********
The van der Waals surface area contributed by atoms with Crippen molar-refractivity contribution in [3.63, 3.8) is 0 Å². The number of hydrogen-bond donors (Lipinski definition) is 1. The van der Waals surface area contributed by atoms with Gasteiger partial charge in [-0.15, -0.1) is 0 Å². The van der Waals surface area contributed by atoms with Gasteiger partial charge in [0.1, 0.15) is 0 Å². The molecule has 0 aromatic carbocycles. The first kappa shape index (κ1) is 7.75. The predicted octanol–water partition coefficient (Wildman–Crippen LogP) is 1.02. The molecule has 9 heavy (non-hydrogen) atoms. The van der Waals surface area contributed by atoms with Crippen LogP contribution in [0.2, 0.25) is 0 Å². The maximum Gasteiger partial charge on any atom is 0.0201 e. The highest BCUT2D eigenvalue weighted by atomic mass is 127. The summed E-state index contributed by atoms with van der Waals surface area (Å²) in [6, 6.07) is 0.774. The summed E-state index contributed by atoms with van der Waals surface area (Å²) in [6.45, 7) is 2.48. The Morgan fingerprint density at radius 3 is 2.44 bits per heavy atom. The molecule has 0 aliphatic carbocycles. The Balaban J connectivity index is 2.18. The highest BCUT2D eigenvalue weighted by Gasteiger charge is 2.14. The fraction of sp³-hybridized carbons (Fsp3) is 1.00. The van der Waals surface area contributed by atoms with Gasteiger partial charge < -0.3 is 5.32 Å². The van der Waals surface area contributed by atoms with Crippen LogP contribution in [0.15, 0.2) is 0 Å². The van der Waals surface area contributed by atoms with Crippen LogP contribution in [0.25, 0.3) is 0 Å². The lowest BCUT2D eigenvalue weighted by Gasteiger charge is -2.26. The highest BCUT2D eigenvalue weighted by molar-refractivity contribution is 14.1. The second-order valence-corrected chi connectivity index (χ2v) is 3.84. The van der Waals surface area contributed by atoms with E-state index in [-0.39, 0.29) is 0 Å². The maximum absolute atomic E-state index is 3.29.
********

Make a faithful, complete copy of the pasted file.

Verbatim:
The van der Waals surface area contributed by atoms with Crippen molar-refractivity contribution in [3.63, 3.8) is 0 Å². The number of hydrogen-bond donors (Lipinski definition) is 1. The van der Waals surface area contributed by atoms with Gasteiger partial charge in [-0.15, -0.1) is 0 Å². The van der Waals surface area contributed by atoms with Gasteiger partial charge in [0.1, 0.15) is 0 Å². The molecule has 0 aromatic carbocycles. The first kappa shape index (κ1) is 7.75. The predicted octanol–water partition coefficient (Wildman–Crippen LogP) is 1.02. The molecule has 9 heavy (non-hydrogen) atoms. The van der Waals surface area contributed by atoms with Crippen LogP contribution in [0.2, 0.25) is 0 Å². The maximum Gasteiger partial charge on any atom is 0.0201 e. The highest BCUT2D eigenvalue weighted by atomic mass is 127. The summed E-state index contributed by atoms with van der Waals surface area (Å²) in [6, 6.07) is 0.774. The summed E-state index contributed by atoms with van der Waals surface area (Å²) in [6.45, 7) is 2.48. The Morgan fingerprint density at radius 3 is 2.44 bits per heavy atom. The molecule has 0 aliphatic carbocycles. The Balaban J connectivity index is 2.18. The highest BCUT2D eigenvalue weighted by Gasteiger charge is 2.14. The fraction of sp³-hybridized carbons (Fsp3) is 1.00. The van der Waals surface area contributed by atoms with Gasteiger partial charge < -0.3 is 5.32 Å². The van der Waals surface area contributed by atoms with Crippen LogP contribution in [0.15, 0.2) is 0 Å². The van der Waals surface area contributed by atoms with Crippen LogP contribution in [0.25, 0.3) is 0 Å². The lowest BCUT2D eigenvalue weighted by Gasteiger charge is -2.26. The highest BCUT2D eigenvalue weighted by molar-refractivity contribution is 14.1. The second-order valence-corrected chi connectivity index (χ2v) is 3.84. The van der Waals surface area contributed by atoms with E-state index in [-0.39, 0.29) is 0 Å². The maximum absolute atomic E-state index is 3.29.